Capt. Max HardbergerCapt. Max Hardberger
Max Hardberger is a maritime attorney, flight instructor, writer, and maritime repo man. He has been a correspondent for WorkBoat since 1995. His memoir, Seized: A Sea Captain’s Adventures Battling Scoundrels and Pirates While Recovering Stolen Ships in the World’s Most Troubled Waters, was published by Broadway Books in 2010. He’s appeared on FOX, The Learning Channel, National Public Radio and the BBC, and has been the subject of articles in Fairplay Magazine, the Los Angeles Times, Men’s Journal, Esquire (UK), and the London Sunday Guardian.

Blog Activity

When China sneezes ...

Recent world financial events give new meaning to the saying that when China sneezes, the world gets a cold. The saying goes that when China sneezes, the world gets a cold. In this case, the world gets pneumonia. The unprecedented two-day shutdown of the Chinese stock market last week to keep it from collapsing, and the resulting selloff on Wall Street — the worst beginning to a year in recorded history — have people and experts alike scratching their heads. After all, the...

Bollinger and the U.S. taxpayer

If anyone thinks the recent settlement punishes Bollinger or recompenses the U.S. taxpayer for wasted money, it’s important to keep things in perspective. According to a Dec. 9 WorkBoat.com article, the Justice Department announced that it had settled its $78 million lawsuit against Bollinger Shipyards for $8.5 million. If anyone thinks this punishes Bollinger for the conversions that doomed eight patrol boats, or recompenses the U.S. taxpayer for its wasted money, it’s important to...

Oil imports feed glut

U.S. oil glut is not helped by importing oil from Iraq. An article in Bloomberg Business on Nov. 11 illustrates the power of the global economy and the futility of trying to staunch its flow. According to the article, even as the U.S. rig count tumbles and workboat operators lay-up more boats, oil imports are soaring. Iraq, which according to the article is OPEC’s fastest-growing producer, has just loaded 19 million bbls. of crude into 10 ships destined for Gulf of Mexico ports,...

El Faro will speak for itself — in time

We don’t have all the facts on the apparent loss of the El Faro – but they will emerge. There is a principle in the law called res ipsa loquitur, or “the thing speaks for itself.” In raw practical terms, it means that when something bad happens, somebody has to pay. With good reason judges rarely rely on this principle, no matter how persuasively presented, and this same skepticism must apply when considering the few known facts surrounding the apparent loss of the El Faro. First is...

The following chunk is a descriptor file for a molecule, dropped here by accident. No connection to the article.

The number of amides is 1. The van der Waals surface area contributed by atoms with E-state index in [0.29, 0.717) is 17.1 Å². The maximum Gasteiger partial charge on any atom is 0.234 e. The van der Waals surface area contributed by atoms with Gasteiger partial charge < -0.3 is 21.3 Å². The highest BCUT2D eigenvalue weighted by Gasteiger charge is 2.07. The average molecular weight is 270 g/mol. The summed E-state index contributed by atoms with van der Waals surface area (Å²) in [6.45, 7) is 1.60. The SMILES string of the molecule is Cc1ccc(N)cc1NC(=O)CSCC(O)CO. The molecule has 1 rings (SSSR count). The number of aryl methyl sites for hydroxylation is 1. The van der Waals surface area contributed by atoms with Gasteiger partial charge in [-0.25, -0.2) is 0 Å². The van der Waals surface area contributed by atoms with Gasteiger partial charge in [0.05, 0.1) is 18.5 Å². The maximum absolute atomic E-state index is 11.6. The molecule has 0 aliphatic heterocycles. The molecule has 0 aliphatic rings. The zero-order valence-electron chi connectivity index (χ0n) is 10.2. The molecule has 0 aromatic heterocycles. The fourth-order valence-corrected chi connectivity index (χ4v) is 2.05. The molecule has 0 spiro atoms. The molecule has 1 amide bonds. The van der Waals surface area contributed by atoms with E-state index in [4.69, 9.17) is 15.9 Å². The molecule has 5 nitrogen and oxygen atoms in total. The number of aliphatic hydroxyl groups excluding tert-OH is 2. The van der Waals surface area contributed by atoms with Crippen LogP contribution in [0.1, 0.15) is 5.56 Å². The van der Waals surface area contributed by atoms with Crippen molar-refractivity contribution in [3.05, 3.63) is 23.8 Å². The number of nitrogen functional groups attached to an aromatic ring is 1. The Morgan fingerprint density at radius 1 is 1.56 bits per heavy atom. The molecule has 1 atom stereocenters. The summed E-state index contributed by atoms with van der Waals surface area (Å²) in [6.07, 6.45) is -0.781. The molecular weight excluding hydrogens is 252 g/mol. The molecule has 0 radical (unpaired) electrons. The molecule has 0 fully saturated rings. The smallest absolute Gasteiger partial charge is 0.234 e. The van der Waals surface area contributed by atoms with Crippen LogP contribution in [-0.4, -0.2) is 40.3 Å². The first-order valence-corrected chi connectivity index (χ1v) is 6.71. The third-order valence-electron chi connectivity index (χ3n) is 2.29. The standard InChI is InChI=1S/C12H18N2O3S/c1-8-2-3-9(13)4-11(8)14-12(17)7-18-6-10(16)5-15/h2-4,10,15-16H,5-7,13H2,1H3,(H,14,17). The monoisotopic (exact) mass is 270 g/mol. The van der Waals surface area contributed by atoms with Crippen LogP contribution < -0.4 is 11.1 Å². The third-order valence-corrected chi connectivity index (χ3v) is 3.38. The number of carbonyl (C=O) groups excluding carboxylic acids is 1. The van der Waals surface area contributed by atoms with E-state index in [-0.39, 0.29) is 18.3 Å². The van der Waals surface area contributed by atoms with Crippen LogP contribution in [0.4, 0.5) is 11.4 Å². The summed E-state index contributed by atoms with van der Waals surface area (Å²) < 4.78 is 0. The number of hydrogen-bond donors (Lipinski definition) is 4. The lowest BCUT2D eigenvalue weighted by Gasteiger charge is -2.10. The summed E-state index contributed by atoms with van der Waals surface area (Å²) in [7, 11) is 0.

The curious case of the C-Retriever

Is there more than meets the eye in the C-Retriever case?   There seems to be more than meets the eye in the personal injury lawsuit by a Capt. Wren Thomas against the owners of the offshore supply vessel (OSV) C-Retriever. Capt. Thomas was kidnapped by pirates and held for 18 days after the C-Retriever was hijacked off Nigeria in 2013. The original petition was filed in a Houston state court in October 2013, then transferred to the US District Court there a month later, where it...

Anti-piracy: Mallet vs. mole

Worldwide anti-piracy efforts resemble a Whac-A-Mole game.   Waterborne piracy is as old as water transportation and unlikely to disappear any time soon, in spite of recent successes in the Indian Ocean, the world’s most-notorious pirate waters. Just as a combination of pacification ashore, armed guards onboard and the European Union Naval Force ATALANTA (EU NAVFOR) brought success in suppressing this threat (there have been no successful commercial vessel hijackings on the...

Rebuilding our national mariner corps

There's a canard that flag of convenience ships can't assist in a U.S. sealift, which makes no sense. One of the most common — and cogent — arguments for maintenance of restrictions on foreign crews on vessels engaged in U.S. cabotage is the national need for trained, experienced seafarers in case of armed conflict. The shortcomings in our national sealift readiness were apparent in the first Gulf War, and it does not appear that we are any more prepared now. In fact, the news has...

The Jones Act hornet’s nest

If the next administration and Congress bring new attitudes toward the federal government’s role in social engineering, Jones Act supporters may have to engage in a discussion on its merits. My recent blog about the Jones Act garnered the expected vituperative responses, including a lot of name-calling and chest beating. A few comments addressed substantive issues, to which I’ll respond here, but the majority consisted of rhetorical questions and ad hominem attacks that — other than...

Greece, Puerto Rico and the Jones Act

Puerto Rico, going down for the last time in a sea of debt, is blaming the Jones Act for its misfortunes. If you have read my previous blogs on the Jones Act, you know that my opinion (not necessarily WorkBoat’s) is contrary to most of you in the workboat industry. I want the act repealed or modernized. The nation didn’t pay much attention when Sen. John McCain, R-Ariz., recently called for the repeal of the cabotage provisions of the Jones Act, and neither did his fellow...

Bitcoin for workboat operators

How about workboat companies using Bitcoin? Stripped of the technical mumbo-jumbo, Bitcoin, like all currencies, is an agreement among those who buy and sell it that it has a certain value — not a fixed value, but a determinable one set by the marketplace. Anyone can start a digital currency merely by announcing it, like issuing stock in a company with no assets. However, Bitcoin’s founding father, Satoshi Nakamoto, was the first to devise a workable, secure and equitable way to...